Lesson 22

Continental Airlines: 'do' or 'doing'?

Level: Pre-Intermediate
A Continental jet in the air before the company merged with United Airlines.
Lesson contents:
  • Do vs Doing.
  • Airline vocabulary.
  • An excellent job description based on reality.

Always watch the video several times without subtitles first. Train your ears! Your pronunciation will be much better if you follow this simple rule.

Exercises for this lesson:
How to do the lessons:
  1. Watch the video without subtitles.
  2. Do all the Exercises.
  3. Come back to this page.
  4. Watch the video with English Subtitles. Use the Pause button. People speak fast!

Problems? See general support or ask your question here.

Continental Airlines Customer Representative. Do vs Doing.

Watch this video, then click on Exercise 1

Same video with Precise Subtitles beginning at 00:47



Some teachers might say that I'm taking the difference between the Present Simple and the Present Continuous much too seriously here. Some might even say that I'm not teaching real English.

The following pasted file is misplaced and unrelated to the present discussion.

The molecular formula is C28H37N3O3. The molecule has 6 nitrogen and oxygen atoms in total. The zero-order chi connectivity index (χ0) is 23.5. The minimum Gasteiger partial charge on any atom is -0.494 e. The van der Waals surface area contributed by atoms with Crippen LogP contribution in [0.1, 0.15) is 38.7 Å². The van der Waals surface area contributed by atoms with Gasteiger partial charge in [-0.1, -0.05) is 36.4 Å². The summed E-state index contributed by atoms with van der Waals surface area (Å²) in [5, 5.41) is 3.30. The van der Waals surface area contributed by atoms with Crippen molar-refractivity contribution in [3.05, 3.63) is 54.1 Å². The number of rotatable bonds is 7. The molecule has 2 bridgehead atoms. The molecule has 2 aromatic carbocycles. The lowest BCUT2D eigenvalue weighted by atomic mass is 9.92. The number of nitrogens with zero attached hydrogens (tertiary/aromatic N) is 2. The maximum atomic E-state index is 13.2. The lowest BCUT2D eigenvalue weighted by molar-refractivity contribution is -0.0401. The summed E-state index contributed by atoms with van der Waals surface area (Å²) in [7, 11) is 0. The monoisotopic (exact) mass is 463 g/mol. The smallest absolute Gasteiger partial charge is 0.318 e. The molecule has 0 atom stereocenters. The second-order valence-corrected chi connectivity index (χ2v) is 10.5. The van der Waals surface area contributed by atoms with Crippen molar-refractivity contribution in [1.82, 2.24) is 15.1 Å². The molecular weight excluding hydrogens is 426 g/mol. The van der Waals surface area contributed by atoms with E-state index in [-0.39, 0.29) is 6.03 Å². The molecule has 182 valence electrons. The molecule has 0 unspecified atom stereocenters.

My friend Siegfried and I were interviewing people at one of the entries to the airport in Atlanta, Georgia, one morning, asking people a variety of questions, including "Where are you going?" as people with suitcases approached the door. I suggested we go into the airport and find some airport personnel and ask them what they do for a living, since we were just beginning to collect "job" videos.

We found a really friendly fellow named Johnson who worked for Continental Airlines before it merged with United Airlines. As soon as he agreed to be interviewed in front of his check-in counter, I set up the camera quickly, and my friend asked him 'What are you doing?', and as you can see in exercise 9, he began explaining his job very simply and coherently, but answering the question Siegfried really meant to ask: 'What do you do?'

I couldn't help myself. I interrupted and said "No, Siegfried, the question we want to ask is What do you do?" After apologizing to Johnson for the interruption, we began again with the "correct question".

The point is simply that in real life, these 2 questions are sometimes interchangeable. After all, he didn't answer "I'm talking to you". He explained what he does.

On the other hand, when teaching beginners and pre-intermediate students, we want to make certain that primary grammatical distinctions are made clear. So in this sense, I don't regret my interruption.